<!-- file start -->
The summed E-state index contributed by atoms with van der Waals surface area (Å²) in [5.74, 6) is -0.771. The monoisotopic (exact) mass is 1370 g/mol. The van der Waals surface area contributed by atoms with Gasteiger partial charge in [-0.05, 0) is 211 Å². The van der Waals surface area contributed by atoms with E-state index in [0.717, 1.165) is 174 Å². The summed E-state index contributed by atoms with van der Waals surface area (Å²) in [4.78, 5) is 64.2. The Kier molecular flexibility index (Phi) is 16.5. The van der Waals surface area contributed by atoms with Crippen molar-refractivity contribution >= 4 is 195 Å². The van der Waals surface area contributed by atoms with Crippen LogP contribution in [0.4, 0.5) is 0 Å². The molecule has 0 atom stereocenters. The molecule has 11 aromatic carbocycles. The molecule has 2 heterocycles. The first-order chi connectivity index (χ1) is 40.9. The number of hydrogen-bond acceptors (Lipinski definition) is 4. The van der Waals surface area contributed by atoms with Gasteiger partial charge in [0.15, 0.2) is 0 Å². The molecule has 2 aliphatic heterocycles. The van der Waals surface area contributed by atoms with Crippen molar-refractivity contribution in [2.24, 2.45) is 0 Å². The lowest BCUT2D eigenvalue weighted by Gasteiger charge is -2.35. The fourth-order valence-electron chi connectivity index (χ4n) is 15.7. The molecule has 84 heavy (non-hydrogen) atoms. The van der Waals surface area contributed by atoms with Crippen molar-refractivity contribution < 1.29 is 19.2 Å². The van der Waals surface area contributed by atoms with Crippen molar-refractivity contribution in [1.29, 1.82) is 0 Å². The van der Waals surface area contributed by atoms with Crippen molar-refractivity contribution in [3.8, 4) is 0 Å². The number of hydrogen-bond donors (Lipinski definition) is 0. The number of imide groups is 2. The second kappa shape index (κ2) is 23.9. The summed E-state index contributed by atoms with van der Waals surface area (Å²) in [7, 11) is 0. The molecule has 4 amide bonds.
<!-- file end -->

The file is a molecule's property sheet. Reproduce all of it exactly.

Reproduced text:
The summed E-state index contributed by atoms with van der Waals surface area (Å²) in [5.74, 6) is -0.771. The monoisotopic (exact) mass is 1370 g/mol. The van der Waals surface area contributed by atoms with Gasteiger partial charge in [-0.05, 0) is 211 Å². The van der Waals surface area contributed by atoms with E-state index in [0.717, 1.165) is 174 Å². The summed E-state index contributed by atoms with van der Waals surface area (Å²) in [4.78, 5) is 64.2. The Kier molecular flexibility index (Phi) is 16.5. The van der Waals surface area contributed by atoms with Crippen molar-refractivity contribution >= 4 is 195 Å². The van der Waals surface area contributed by atoms with Crippen LogP contribution in [0.4, 0.5) is 0 Å². The molecule has 0 atom stereocenters. The molecule has 11 aromatic carbocycles. The molecule has 2 heterocycles. The first-order chi connectivity index (χ1) is 40.9. The number of hydrogen-bond acceptors (Lipinski definition) is 4. The van der Waals surface area contributed by atoms with Gasteiger partial charge in [0.15, 0.2) is 0 Å². The molecule has 2 aliphatic heterocycles. The van der Waals surface area contributed by atoms with Crippen molar-refractivity contribution in [2.24, 2.45) is 0 Å². The lowest BCUT2D eigenvalue weighted by Gasteiger charge is -2.35. The fourth-order valence-electron chi connectivity index (χ4n) is 15.7. The molecule has 84 heavy (non-hydrogen) atoms. The van der Waals surface area contributed by atoms with Crippen molar-refractivity contribution < 1.29 is 19.2 Å². The van der Waals surface area contributed by atoms with Crippen molar-refractivity contribution in [1.29, 1.82) is 0 Å². The van der Waals surface area contributed by atoms with Crippen molar-refractivity contribution in [3.8, 4) is 0 Å². The number of hydrogen-bond donors (Lipinski definition) is 0. The number of imide groups is 2. The second kappa shape index (κ2) is 23.9. The summed E-state index contributed by atoms with van der Waals surface area (Å²) in [7, 11) is 0. The molecule has 4 amide bonds.